At The Chant Cafe my friend Jeffrey Tucker, a distinguished Church musician, has a few trenchant comments about some of the music for an even during the upcoming Papal Visit to England.
My emphases and comments:
Damian Thompson reports on the sabotage of the September 18 prayer Vigil for the Pope on his visit to the UK will consist mostly of pseudo-folk music from the 1970s and 80s. The detailed program is listed here, but what I really do not understand is why it is necessary to trot out huge forces of instruments and singers for such a thing.
This is mostly unison music that most Catholics could rattle off in their sleep. It isn’t really choral music at all. It’s just a series of small tunes, best performed with a guitar, sitting on a stone by the fireside at a youth encounter thirty years ago.
Talk about over-egging the pudding: "The choir will consist of 160 singers from nearly all the dioceses in England and Wales. Together with 50 singers and 50 musicians from the New English Orchestra, you will provide the majority of the accompaniment to the Vigil. You will also be on stage (under cover should it rain) and in close proximity to the Holy Father. It should be an experience to cherish for many years."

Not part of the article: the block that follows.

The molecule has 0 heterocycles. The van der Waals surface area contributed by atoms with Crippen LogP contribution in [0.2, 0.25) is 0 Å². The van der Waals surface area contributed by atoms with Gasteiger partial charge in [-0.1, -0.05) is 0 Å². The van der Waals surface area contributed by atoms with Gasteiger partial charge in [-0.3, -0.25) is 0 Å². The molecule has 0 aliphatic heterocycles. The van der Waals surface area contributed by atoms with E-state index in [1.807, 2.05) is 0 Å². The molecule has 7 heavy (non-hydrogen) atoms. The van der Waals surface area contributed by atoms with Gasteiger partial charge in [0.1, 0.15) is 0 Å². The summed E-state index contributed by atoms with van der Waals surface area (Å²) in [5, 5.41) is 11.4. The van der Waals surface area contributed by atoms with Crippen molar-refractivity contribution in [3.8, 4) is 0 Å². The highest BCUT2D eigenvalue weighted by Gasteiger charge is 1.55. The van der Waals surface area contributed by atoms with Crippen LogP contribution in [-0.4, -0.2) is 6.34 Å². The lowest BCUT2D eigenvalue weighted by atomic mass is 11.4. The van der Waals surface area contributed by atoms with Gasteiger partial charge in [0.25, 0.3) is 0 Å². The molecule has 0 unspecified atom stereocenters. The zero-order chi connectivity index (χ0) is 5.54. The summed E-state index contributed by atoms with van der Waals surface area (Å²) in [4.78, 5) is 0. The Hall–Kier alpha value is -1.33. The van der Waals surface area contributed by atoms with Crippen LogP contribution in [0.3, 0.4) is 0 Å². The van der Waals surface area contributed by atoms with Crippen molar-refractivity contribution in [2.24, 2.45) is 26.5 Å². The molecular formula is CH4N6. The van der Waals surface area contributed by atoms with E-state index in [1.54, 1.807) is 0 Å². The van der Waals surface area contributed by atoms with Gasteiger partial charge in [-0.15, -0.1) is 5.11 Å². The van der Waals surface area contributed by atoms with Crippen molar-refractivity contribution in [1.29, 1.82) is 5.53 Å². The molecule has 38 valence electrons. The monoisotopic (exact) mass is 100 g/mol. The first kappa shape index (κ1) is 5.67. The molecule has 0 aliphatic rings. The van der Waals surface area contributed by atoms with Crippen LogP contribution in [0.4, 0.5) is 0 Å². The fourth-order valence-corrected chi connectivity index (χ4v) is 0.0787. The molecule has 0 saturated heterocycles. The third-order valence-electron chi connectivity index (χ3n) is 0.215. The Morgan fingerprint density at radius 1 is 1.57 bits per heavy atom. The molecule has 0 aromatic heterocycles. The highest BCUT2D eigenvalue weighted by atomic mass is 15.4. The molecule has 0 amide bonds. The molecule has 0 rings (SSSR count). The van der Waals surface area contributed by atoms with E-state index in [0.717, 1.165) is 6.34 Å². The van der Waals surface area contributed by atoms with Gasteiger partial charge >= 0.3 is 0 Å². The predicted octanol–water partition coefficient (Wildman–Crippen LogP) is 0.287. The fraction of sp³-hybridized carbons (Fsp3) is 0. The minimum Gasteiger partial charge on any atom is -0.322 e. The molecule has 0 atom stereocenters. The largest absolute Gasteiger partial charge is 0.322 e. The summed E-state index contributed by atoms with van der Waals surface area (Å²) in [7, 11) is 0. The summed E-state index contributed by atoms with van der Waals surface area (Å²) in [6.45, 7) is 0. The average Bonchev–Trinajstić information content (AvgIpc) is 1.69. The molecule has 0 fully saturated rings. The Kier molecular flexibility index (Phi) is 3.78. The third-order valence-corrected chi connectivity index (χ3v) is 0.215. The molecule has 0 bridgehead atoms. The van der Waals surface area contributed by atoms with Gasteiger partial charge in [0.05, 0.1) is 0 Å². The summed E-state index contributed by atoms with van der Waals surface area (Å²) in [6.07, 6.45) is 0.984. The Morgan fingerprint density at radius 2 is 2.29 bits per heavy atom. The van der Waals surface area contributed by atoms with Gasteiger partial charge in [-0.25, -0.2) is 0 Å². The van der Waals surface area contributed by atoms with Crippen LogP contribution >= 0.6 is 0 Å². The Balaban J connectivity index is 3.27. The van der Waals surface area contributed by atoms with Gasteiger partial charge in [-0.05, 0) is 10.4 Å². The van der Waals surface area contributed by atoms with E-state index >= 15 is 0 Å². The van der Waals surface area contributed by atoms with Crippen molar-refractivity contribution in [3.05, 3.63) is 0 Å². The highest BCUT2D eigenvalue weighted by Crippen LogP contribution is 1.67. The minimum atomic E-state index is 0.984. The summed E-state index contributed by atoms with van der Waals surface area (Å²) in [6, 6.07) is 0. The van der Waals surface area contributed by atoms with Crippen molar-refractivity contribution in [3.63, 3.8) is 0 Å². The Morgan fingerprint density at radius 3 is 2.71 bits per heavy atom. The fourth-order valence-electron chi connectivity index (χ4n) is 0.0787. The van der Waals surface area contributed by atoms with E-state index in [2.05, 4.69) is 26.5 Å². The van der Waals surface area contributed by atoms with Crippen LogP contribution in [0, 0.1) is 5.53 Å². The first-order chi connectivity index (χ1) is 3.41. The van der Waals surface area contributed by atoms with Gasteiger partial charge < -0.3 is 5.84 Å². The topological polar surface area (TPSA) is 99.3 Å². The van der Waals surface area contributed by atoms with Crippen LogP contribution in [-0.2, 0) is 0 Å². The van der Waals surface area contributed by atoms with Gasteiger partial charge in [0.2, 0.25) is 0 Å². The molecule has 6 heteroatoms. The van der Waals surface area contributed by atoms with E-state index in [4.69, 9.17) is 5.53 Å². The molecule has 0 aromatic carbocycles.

Oh, there is one grand piece: Hallelujah Chorus by Handel. This is also something that I do not understand. There are many good things to say about this piece and they would all be easier to say if this piece hadn’t become the world’s most notorious musical cliche, second only to the opening notes of Beethoven’s 5th.
[And this is a part to pay attention to:] But even if we consider the intended purpose of the piece, it is a composition for religious theater, by a Protestant for Protestants. This doesn’t mean that it is bad, or something that should be banned from Catholic circles, but there is a downside for any community that cannot define itself with its own magnificent forms of cultural expression [there it is!] but instead relies on rehashing other people’s traditions. It is not necessary to make Handel central when you have a Catholic musical tradition inclusive of Tallis and Byrd.
I have detected a trend for Catholic gatherings of this sort to use the Hallelujah Chorus as a signaling device, as if you suggest "Lest you think that we only sing small ditties about journeys of love, here’s a big classical piece just to show you what we could do if we wanted to."
This is a direct hit.
I resonate with what Mr. Tucker says about other people’s tradition.
For example, I know that there is presently a revival of Catholic architecture in the Latin Church in part with the integration of elements from the Greek Byzantine tradition. I like the Byzantine tradition. But I think we Latins have our own styles and traditions.
Why do we have to turn to the Easterners in order to reclaim the sacred and transcendent?